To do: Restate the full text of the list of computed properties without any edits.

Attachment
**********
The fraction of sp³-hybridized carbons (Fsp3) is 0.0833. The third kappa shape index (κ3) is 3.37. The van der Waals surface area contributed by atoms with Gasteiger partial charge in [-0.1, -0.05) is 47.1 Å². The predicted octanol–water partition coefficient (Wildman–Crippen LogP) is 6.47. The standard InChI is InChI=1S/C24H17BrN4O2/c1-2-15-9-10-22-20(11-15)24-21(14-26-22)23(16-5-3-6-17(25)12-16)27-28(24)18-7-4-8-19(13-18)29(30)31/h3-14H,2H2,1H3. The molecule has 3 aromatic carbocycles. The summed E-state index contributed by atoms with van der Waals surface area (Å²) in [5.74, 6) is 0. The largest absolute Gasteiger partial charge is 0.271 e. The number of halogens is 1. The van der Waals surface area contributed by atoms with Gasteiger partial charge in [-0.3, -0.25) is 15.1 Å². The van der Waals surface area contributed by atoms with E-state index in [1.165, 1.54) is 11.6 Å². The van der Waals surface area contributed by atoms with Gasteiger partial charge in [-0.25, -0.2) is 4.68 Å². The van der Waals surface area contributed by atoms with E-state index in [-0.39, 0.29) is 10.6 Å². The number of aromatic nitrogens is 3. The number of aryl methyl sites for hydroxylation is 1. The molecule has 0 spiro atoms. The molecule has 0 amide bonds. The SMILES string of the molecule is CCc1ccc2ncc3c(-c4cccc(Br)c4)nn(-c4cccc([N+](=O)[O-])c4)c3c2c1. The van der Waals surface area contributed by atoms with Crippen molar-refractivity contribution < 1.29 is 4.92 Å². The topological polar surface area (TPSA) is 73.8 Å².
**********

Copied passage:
The fraction of sp³-hybridized carbons (Fsp3) is 0.0833. The third kappa shape index (κ3) is 3.37. The van der Waals surface area contributed by atoms with Gasteiger partial charge in [-0.1, -0.05) is 47.1 Å². The predicted octanol–water partition coefficient (Wildman–Crippen LogP) is 6.47. The standard InChI is InChI=1S/C24H17BrN4O2/c1-2-15-9-10-22-20(11-15)24-21(14-26-22)23(16-5-3-6-17(25)12-16)27-28(24)18-7-4-8-19(13-18)29(30)31/h3-14H,2H2,1H3. The molecule has 3 aromatic carbocycles. The summed E-state index contributed by atoms with van der Waals surface area (Å²) in [5.74, 6) is 0. The largest absolute Gasteiger partial charge is 0.271 e. The number of halogens is 1. The van der Waals surface area contributed by atoms with Gasteiger partial charge in [-0.3, -0.25) is 15.1 Å². The van der Waals surface area contributed by atoms with E-state index in [1.165, 1.54) is 11.6 Å². The van der Waals surface area contributed by atoms with Gasteiger partial charge in [-0.25, -0.2) is 4.68 Å². The van der Waals surface area contributed by atoms with E-state index in [-0.39, 0.29) is 10.6 Å². The number of aromatic nitrogens is 3. The number of aryl methyl sites for hydroxylation is 1. The molecule has 0 spiro atoms. The molecule has 0 amide bonds. The SMILES string of the molecule is CCc1ccc2ncc3c(-c4cccc(Br)c4)nn(-c4cccc([N+](=O)[O-])c4)c3c2c1. The van der Waals surface area contributed by atoms with Crippen molar-refractivity contribution < 1.29 is 4.92 Å². The topological polar surface area (TPSA) is 73.8 Å².